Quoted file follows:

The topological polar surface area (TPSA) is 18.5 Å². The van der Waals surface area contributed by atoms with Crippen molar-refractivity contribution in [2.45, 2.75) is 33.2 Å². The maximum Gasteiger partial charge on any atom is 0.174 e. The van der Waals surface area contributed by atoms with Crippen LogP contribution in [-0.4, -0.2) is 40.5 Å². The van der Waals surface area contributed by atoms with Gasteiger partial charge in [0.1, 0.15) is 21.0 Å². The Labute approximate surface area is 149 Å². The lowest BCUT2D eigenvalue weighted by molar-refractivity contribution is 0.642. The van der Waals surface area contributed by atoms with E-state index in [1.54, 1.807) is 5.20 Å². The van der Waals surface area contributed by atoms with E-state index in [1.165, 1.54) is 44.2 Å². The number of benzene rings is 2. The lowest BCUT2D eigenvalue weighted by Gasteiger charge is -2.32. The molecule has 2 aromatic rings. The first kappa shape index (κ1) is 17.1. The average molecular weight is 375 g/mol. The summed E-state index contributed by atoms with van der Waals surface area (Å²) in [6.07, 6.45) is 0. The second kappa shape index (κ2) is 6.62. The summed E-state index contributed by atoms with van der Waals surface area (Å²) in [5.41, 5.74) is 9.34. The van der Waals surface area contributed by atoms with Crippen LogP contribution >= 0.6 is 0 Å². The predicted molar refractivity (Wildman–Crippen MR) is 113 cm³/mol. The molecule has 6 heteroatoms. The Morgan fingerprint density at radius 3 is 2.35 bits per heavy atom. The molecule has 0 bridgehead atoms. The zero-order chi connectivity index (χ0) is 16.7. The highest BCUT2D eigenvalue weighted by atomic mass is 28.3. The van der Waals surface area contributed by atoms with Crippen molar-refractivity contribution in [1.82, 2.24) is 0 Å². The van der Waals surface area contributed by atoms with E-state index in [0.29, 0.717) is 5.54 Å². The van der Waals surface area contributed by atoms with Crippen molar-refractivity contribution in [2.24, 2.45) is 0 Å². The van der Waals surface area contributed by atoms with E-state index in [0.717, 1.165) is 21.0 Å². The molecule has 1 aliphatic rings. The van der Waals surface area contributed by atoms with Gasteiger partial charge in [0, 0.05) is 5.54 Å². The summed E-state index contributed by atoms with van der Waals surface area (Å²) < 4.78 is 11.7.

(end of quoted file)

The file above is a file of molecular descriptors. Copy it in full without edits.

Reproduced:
The topological polar surface area (TPSA) is 18.5 Å². The van der Waals surface area contributed by atoms with Crippen molar-refractivity contribution in [2.45, 2.75) is 33.2 Å². The maximum Gasteiger partial charge on any atom is 0.174 e. The van der Waals surface area contributed by atoms with Crippen LogP contribution in [-0.4, -0.2) is 40.5 Å². The van der Waals surface area contributed by atoms with Gasteiger partial charge in [0.1, 0.15) is 21.0 Å². The Labute approximate surface area is 149 Å². The lowest BCUT2D eigenvalue weighted by molar-refractivity contribution is 0.642. The van der Waals surface area contributed by atoms with E-state index in [1.54, 1.807) is 5.20 Å². The van der Waals surface area contributed by atoms with E-state index in [1.165, 1.54) is 44.2 Å². The number of benzene rings is 2. The lowest BCUT2D eigenvalue weighted by Gasteiger charge is -2.32. The molecule has 2 aromatic rings. The first kappa shape index (κ1) is 17.1. The average molecular weight is 375 g/mol. The summed E-state index contributed by atoms with van der Waals surface area (Å²) in [6.07, 6.45) is 0. The second kappa shape index (κ2) is 6.62. The summed E-state index contributed by atoms with van der Waals surface area (Å²) in [5.41, 5.74) is 9.34. The van der Waals surface area contributed by atoms with Crippen LogP contribution >= 0.6 is 0 Å². The predicted molar refractivity (Wildman–Crippen MR) is 113 cm³/mol. The molecule has 6 heteroatoms. The Morgan fingerprint density at radius 3 is 2.35 bits per heavy atom. The molecule has 0 bridgehead atoms. The zero-order chi connectivity index (χ0) is 16.7. The highest BCUT2D eigenvalue weighted by atomic mass is 28.3. The van der Waals surface area contributed by atoms with Crippen molar-refractivity contribution in [1.82, 2.24) is 0 Å². The van der Waals surface area contributed by atoms with E-state index in [0.29, 0.717) is 5.54 Å². The van der Waals surface area contributed by atoms with Crippen molar-refractivity contribution in [2.24, 2.45) is 0 Å². The van der Waals surface area contributed by atoms with E-state index in [0.717, 1.165) is 21.0 Å². The molecule has 1 aliphatic rings. The van der Waals surface area contributed by atoms with Gasteiger partial charge in [0, 0.05) is 5.54 Å². The summed E-state index contributed by atoms with van der Waals surface area (Å²) < 4.78 is 11.7.